| Army vs. Notre Dame, 1946|
The "Game of the Century"
|Date||November 9, 1946|
|Location||New York City, New York|
|Attendance|| 74,121 (capacity crowd)
The 1946 Army vs. Notre Dame football game was a regular season college football game played on November 9, 1946. Army (the football program of the United States Military Academy at West Point, New York), then ranked Number 1 in the Associated Press college football poll, played the University of Notre Dame, of South Bend, Indiana, ranked Number 2, at Yankee Stadium in New York City. This game is regarded as one of the 20th century Games of the Century.
This matchup, with the national attention it received in the era before the service academies ceased to be major football powers, was usually played at a neutral site, often in New York City.
The 1924 game between the schools, a Notre Dame victory at the Polo Grounds, was the game at which sportswriter Grantland Rice christened the Fighting Irish backfield—quarterback Harry Stuhldreher, halfbacks Jim Crowley and Don Miller, and fullback Elmer Layden—the "Four Horsemen." The 1928 edition, with Notre Dame trailing Army at halftime at Yankee Stadium, was the game in which Notre Dame coach Knute Rockne delivered his "Win one for the Gipper" speech, resulting in a comeback win for the Fighting Irish.
The 1946 seasonEdit
Both teams were undefeated going into the 1946 game at Yankee Stadium. Both teams averaged over 30 points per game.
Army had a 25-game winning streak, last losing to Notre Dame in 1943 (26–0), but had won the last two contests between the schools by scores of 59–0 and 48–0. Army had the defending Heisman Trophy winner, Doc Blanchard, also known as "Mr. Inside," the man who would win it that year, Glenn Davis, also known as "Mr. Outside," and one of the nation's top quarterbacks in Arnold Tucker.
Notre Dame had the quarterback who would win the Heisman the next year, Johnny Lujack, and end Leon Hart of Notre Dame won the Heisman in 1949 (the only time ever that a college football game had four Heisman Trophy winners). Both Tucker and Lujack were also outstanding defensive backs at a time when football players, college as well as professional, usually played both offense and defense. Notre Dame had defeated eventual 1947 Rose Bowl participant Illinois in Champaign, 26–6, to open the season. On October 26, they won at #17 Iowa, 41–6. The game leading up to this one was a 28–0 Irish defeat of Navy at Baltimore.
Despite the high-scoring and much-hyped offenses, the game ended in a scoreless tie, with each school's best chance at a scoring drive coming back-to-back: Tucker intercepting Lujack, and Lujack then making a touchdown-saving tackle on Blanchard a few plays later. Notre Dame's defense did something no other team had ever done — it held the famous "Touchdown Twins," Blanchard and Davis, to a total of 79 yards. As an indication of how the defense of both teams dominated, seven linemen in that game were nominated for Lineman of the Week honors in the weekly Associated Press poll. Joe Steffy, an Army guard who helped shut down the Notre Dame running game, won the honor, followed closely by Notre Dame right tackle George Sullivan and freshman lineman Jim Martin, who helped stifle Army's running attack and dropped Davis on consecutive plays for losses totaling 17 yards. Both Notre Dame coach Leahy and Army coach Blaik called the game "a terrific battle of defenses."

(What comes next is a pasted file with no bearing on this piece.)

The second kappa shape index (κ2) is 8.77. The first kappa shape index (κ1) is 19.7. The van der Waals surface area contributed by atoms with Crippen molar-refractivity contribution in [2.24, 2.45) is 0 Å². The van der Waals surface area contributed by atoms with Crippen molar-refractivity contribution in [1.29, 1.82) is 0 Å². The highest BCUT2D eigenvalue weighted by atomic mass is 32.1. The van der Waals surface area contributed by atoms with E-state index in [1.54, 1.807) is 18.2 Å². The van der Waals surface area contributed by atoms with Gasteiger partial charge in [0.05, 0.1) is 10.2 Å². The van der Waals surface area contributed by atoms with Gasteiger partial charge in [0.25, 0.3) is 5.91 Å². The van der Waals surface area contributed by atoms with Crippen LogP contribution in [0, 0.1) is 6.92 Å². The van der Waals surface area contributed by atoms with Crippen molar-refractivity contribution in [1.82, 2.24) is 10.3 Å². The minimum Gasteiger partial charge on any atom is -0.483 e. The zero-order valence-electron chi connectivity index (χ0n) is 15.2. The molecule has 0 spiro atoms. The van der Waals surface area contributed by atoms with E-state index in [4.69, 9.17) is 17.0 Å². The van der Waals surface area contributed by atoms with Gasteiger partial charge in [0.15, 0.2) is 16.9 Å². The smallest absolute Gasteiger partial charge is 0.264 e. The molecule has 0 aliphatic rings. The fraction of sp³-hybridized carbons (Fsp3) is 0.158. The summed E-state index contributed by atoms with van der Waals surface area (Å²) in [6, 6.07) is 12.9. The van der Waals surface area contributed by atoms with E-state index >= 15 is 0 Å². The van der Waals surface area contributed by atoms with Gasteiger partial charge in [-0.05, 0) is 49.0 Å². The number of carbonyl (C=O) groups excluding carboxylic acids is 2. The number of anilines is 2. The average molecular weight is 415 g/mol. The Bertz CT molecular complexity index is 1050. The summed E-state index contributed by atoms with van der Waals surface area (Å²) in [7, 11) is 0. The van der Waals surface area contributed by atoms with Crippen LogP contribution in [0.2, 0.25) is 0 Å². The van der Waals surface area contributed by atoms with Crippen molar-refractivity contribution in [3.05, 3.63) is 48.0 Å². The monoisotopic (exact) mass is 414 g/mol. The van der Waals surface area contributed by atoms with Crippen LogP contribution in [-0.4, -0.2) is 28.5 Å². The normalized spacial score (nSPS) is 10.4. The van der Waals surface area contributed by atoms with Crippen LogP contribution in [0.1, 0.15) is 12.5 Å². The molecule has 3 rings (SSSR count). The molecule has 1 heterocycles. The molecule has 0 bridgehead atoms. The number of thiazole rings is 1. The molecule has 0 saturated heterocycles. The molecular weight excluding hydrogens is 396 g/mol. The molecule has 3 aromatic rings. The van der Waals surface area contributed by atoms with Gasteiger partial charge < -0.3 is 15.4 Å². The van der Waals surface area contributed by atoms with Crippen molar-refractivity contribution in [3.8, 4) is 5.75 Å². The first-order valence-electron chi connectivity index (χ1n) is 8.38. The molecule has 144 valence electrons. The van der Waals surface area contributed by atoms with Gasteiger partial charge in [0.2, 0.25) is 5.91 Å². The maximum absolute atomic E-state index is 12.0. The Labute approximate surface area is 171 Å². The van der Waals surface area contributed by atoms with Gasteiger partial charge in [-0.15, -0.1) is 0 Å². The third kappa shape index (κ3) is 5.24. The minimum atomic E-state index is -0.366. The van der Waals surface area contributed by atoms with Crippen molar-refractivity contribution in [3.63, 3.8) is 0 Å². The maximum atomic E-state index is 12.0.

Both teams would finish the season undefeated with this one tie, but it was Notre Dame that was awarded the national championship by the Associated Press, with Army coming in second. Neither school accepted bowl bids in that era, and so neither put itself at risk of a loss that would have tarnished their national championship bids. The Pacific Coast Conference and the Big Nine Conference, the forerunners of the Pac-12 and Big Ten, signed the agreement to start with the 1947 Rose Bowl of matching their conference champions. The national sports writers wanted to match either Notre Dame or Army with #4 and undefeated UCLA. Instead, #5 Illinois was the first Midwestern team to go by the terms of the agreement, and routed UCLA, 45–14.
With Blanchard, Davis and Tucker having graduated, Army's unbeaten streak would be broken the next year, by Columbia University. Notre Dame would not lose until early in the 1950 season. Sporting News named the 1944-45 Army Cadets and the 1946 Fighting Irish the second and fifth greatest teams of the Twentieth Century respectively.
This was only the sixth time that the number one ranked team faced the number two ranked team since the inception of the Associated Press Football Poll in 1936. This would not happen again until the 1963 Rose Bowl.
- ↑ LaPointe, Joe. "Notre Dame and Army to Wake Up the Echoes", The New York Times, September 8, 2005. Accessed January 10, 2008.
- ↑ Whittingham, Richard (2001). "6". Rites of autumn: the story of college football. New York: The Free Press. pp. 148–183. ISBN 0-7432-2219-9. "It was surely the game of the year, and many have said it was the college football game of the century"
- ↑ Anderson, Dave. "SPORTS OF THE TIMES; 'NO MORAL VICTORIES' FOR IRISH", The New York Times, September 14, 1986. Accessed January 10, 2008.
- ↑ "SPORTS OF THE TIMES", The New York Times, November 22, 1983. Accessed January 10, 2008. "Notre Dame's football team has been considered the national champion seven times - 1977, 1973, 1966, 1949, 1947, 1946 and 1943."
- ↑ Illini Rout UCLA 45-14. Urbana-Champaign News Gazette, January 2, 1947
- ↑ AP No. 1 vs. No. 2 games. Associated Press, August 13, 2008
- Notre Dame football media guide (PDF copy available at und.cstv.com)
- Peters, Nick. (1988) College Football's Twenty-Five Greatest Teams: The Sporting News. ISBN 0-89204-281-8
- Whittingham, Richard. (December 1985). Saturday Afternoon: College Football and the Men Who Made the Day: Workman Pub Co. ISBN 0-89480-933-4